"We don't throw anything away except maybe some bland sinewy parts," says Bell.
Bell – along with full-time butcher, Bill Kreitmeir – cuts the meat out in the open and in view of customers and diners who choose to sit at the bar. There is also seating away from the carving table.
Before Bell committed to her current building she considered a smaller space which would have accommodated bar-only seating, meaning all of the diners would have been exposed to the butchering process.
"My family insisted that not everyone wants to see (butchering), but I was like, 'why?'" says Bell.
Bell strongly believes that people who eat meat should know where their meat comes from and be aware of what happens between the pasture and the plate.
"People don't have a problem seeing a raw steak, but when it's a larger piece they sometimes feel weird about it," she says. "There's often a disconnect between people and their food. So much of it comes in a neat, vacuum-packed square."
Bell gets most of her meat from Wisconsin farms and because it's always fresh, some types of meat are only available at certain times of the year. Beef and pork are always available and she receives lamb about every other week.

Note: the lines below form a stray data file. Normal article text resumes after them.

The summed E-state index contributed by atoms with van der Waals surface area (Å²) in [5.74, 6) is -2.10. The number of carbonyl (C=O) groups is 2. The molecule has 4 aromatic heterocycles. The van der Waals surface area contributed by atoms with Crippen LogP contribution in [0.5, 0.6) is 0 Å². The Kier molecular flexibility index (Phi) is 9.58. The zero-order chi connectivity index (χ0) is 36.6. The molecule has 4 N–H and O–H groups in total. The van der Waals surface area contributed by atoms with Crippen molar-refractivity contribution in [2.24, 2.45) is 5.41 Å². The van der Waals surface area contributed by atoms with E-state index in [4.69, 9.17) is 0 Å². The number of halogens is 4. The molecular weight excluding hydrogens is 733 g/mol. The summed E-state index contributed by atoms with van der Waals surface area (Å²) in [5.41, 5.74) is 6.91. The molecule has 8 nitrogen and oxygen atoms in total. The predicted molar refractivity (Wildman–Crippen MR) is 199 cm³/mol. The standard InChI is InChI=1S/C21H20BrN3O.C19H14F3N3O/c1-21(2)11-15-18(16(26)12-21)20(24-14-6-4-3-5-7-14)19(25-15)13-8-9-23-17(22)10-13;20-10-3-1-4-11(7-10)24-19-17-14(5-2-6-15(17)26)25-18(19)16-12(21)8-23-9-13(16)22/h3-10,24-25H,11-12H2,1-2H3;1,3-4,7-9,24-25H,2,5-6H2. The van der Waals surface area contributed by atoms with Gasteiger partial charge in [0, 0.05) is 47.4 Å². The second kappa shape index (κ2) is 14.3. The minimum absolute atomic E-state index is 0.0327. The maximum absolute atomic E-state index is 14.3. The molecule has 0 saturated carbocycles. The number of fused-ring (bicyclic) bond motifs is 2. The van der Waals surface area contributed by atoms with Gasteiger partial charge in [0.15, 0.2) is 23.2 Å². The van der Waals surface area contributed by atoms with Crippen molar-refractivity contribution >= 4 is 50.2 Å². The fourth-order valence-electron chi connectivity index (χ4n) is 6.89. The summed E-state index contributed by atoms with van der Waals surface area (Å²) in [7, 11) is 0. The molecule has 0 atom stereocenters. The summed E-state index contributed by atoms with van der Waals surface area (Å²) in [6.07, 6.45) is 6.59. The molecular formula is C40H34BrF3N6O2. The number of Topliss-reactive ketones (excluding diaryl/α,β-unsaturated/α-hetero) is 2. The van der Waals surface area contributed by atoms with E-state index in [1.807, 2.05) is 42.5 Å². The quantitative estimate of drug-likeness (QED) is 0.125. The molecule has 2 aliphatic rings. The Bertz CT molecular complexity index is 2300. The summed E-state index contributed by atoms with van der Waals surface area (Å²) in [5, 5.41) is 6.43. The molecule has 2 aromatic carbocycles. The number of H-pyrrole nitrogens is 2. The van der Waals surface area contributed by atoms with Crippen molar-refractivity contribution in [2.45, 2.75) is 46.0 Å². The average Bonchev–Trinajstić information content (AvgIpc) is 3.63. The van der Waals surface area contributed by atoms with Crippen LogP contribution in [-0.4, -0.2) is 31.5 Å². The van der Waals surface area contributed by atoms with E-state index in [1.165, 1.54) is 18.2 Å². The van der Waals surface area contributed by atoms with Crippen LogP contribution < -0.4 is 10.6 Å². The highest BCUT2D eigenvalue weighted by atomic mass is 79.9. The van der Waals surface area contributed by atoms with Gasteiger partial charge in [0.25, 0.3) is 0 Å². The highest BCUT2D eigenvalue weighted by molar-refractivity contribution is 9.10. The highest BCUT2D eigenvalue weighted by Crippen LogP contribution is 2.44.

Fresh chicken, however, has a short season and is only available from May to October. She is currently taking orders for fresh turkeys.
Bell received her culinary degree from Milwaukee Area Technical College (MATC) and studied at Le Cordon Bleu in Paris. She worked as a head line cook at Vong Restaurant, pastry cook at Charlie Trotter's and at San Francisco's Farallon. She later opened her own restaurant, Memento, in Madrid, Spain and later returned to Milwaukee to revamp the menu at Cafe at the Plaza to include more local, seasonal dishes.
Kreitmeir – who learned to butcher in Germany at the age of 14 and spent 35 years at Grasch's before coming to Bavette last May – gave me a few rules of thumb. (In order to keep all of my thumbs, perhaps?)
"You have to know how to hold a knife," he says. "You have to be very careful, so you don't cut yourself. I stabbed myself in the stomach once."
He also said having a vast knowledge of all animals is important and recommends anyone interested in becoming a butcher should undergo a good apprenticeship.
These days, Kreitmeir says he prefers carving lamb and pork.
"I used to really like beef, but I'm getting older and I don't have as much strength to throw it around like I used to," he says.
Personally, I walked away from my butchery stint with a newfound respect for the attractiveness of the meat I buy at the grocery store and also an understanding that although it's not as grisly as I'd imagined, butchery is not for the squeamish. After all, there is a fair share of clammy textures, rubbery red parts and shiny, exposed bones.
Bavette is open Monday and Tuesday from 10 a.m. to 5 p.m. and Wednesday-Saturday from 10 a.m. to 9 p.m. Fresh, raw meat to go is available along with ready-to-eat sandwiches, salads, snacks, spreads and more for dine-in or carry-out.